discussion of the physicality of the racehorse could be any more
important than the pre-race warm-up and the post-race warm-down.
Horses should canter or slowly gallop at least 4 furlongs (half mile)
before strenuous exercise of any kind to include a race.
getting too technical, pre-race exercise stimulates the cardiovascular
system of the horse, slowly stretches his muscles and mentally sharpens
his attitude. Should he be sore in anyway, these 8 to 10 minutes offer
the jockey a “failsafe” for early detection that saves
injury to himself, his mount and to all others in the race. If his
mount isn’t racing “sound”, he’ll be scratched (or should be) a couple
of minutes before loading.
a 4 to 6 furlong pre-race canter greatly reduces the possibility
of injury during the race itself, while at the same time offering
the horse every chance to win. It should be “standard fare” for every
runner before a race, but it isn’t! Horses only walked
and/or slow trotted before a race are either being silently
“stiffed” for any number of reasons, or they’re infirm and attempting
to get past the track vet before the actual start of the race in hopes
of being claimed away. But whatever the reason for the lack of pre-race
exercise, the outcome is usually the same.
who fail to lightly extend themselves in the pre-race exercise period
with a solid warm-up, rarely extend themselves to their fullest during
the actual running of the race!
pre-race cantering for 4 furlongs will take a horse no more than 3 minutes.
Since the allotted warm-up periods are normally 10 minutes (weather
permitting), not only is there more than enough time to go 4 furlongs,
a jockey can go 6 furlongs or more and still get back to the starting
gate with plenty of time to spare.
matters little where the actual minimum of 4 furlongs
of pre-race cantering begins and ends. Some horses like to slow trot
for a furlong or two before cantering. Others will break into a light
gallop right in front of the grandstand immediately following the post
parade. Just as long as they get a minimum of
4 furlongs, they are acceptable at the mutuel windows if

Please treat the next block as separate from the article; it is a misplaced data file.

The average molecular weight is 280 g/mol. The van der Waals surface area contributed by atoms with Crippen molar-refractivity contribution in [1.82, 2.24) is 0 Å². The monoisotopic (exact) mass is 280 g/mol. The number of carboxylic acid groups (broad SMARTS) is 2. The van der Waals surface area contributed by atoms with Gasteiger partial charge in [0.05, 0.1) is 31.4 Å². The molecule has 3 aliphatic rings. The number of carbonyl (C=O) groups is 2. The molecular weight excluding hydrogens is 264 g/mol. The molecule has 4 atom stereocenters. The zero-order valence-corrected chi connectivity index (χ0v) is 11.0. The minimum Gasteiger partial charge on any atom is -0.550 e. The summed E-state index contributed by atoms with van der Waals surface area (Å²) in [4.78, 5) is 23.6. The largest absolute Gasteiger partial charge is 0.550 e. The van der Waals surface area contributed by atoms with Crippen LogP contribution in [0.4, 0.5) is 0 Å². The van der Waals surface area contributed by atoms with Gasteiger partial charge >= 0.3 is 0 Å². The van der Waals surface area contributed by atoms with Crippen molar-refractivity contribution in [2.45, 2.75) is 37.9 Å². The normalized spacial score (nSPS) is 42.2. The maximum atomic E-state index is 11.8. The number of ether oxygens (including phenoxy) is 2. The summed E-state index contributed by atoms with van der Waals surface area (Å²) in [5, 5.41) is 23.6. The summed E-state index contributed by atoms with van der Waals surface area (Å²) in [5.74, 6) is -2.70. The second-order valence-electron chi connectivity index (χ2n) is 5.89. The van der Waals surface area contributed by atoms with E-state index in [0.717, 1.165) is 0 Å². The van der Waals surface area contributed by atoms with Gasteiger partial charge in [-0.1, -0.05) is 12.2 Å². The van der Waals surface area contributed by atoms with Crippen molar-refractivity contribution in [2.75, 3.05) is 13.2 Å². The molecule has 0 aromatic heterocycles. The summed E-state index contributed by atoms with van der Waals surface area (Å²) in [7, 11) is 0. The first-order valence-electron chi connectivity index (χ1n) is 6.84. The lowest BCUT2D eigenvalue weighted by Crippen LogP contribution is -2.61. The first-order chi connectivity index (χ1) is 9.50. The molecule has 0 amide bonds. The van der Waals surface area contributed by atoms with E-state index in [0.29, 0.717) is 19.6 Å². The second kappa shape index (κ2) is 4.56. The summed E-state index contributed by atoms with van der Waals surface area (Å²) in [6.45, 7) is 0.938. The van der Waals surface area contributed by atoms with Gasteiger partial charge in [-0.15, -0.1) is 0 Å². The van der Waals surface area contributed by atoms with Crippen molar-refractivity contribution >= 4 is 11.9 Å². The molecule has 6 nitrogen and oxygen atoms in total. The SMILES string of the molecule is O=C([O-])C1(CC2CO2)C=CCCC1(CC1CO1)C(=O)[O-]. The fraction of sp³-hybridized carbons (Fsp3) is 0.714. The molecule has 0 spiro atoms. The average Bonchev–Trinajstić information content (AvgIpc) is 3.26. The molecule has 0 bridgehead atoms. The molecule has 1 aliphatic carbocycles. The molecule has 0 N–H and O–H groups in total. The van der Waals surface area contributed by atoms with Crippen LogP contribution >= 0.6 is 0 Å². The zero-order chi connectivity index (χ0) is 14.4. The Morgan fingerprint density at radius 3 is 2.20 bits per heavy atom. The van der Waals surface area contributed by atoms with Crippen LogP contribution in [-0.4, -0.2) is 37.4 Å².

all else about them is very correct.
less than the minimum of 4 furlongs of pre-race cantering
is a “pass” from a betting standpoint. Sure, you’ll miss out on a few
winners every now and then, but in the long run, the overall health
of your betting bankroll will be intact and your longevity in the game
watching pre-race warm-ups for over 40 years, I can assure you
that horses who properly warm-up before a race win countless
more races than those who are UNDEREXERCISED
before the gates fly open-----------------------------it’s really
the other side of the pre-race warm-up, there is a crucial 3 or
4 minutes immediately after a race known as the
post-race inspection that can enrich you in the immediate
first thing to look for is an “out well”. There are horses
who continue to be ridden for a furlong or more past the finish line
even though the race is over. This extra conditioning is actually
a “workout” within the race itself. These out wells are
being “set up” for a race in the immediate future if not
the very next one.
you might only see 1 or 2 a week, mark them down. You won’t see
a more meaningful nor more positive example of purposeful trainer intent.
normal post-race warm-down at the conclusion of a race
is a slow canter to the backstretch with a turnaround at the 5/8 or
9/16 pole (mile track). The runner is then slowly cantered back for
unsaddling. If there are no major post-race negative observations,
the horse is said to come out of his race in “good order”.
less than this proper gallop-out would be considered a
bad pull-up of some kind, with the most extreme being
eased before the wire.
2nd worst pull-up is the quick pull-up! This
is where instead of slowly cantering to the backside, being turned and
then slowly cantered back for untacking, the quick pull-up
is at a dead stop within 100 yards past
the finish line. The poor pull-up is the 3rd
worst only because he gallops out a tad further to 150 yards.
A bad pull-up is the 4th worst and where
the horse is galloped out far enough to the backstretch before being
turned, but instead of cantering back, they walk or trot very
slowly to the unsaddling area.
you are on track, try to get a look at any questionable pull-up taking
note of puffed ankles, pronounced limping, severe cuts etc. It will
save you many a bad bet in the immediate
future. And a saved bet is the same as cashing on an even money winner!
are also positive gems for use in next-out starts in addition
to out wells.
horses come out of their last race in good order for a couple of reasons.
Perhaps they weren’t allowed to run their “normal” race and were blocked,
steadied, pocketed, checked or somehow otherwise hampered from running
to their fullest potential. Most trainers will run “trouble” horses
right back and usually within 14 days while they are still good and
reason a runner comes out of a race in “good order” is that he might
have only been one race away from peak condition and today’s race served
as the final tightener for next out. A perfect
example of this would be a prior Graded winner returning off an extended
layoff in a classified allowance race. The trainer is merely using
the allowance race to bring the horse to top readiness for an upcoming
or very easy “trips” also produce many horses who return in “good order”.
This is true regardless of where the favorable trip horse finishes.
If he ran with the bias on favorable paths, the effort most likely took
nothing out of him and he should come out
of the race in “good order”.
you can see, watching post-race activities can pay huge dividends by
saving you bad bets next out while offering you positive future investments.
is, if you are willing to do the gruntwork! Good hunting!
WEEK-----Profiting From Physicality Knowledge.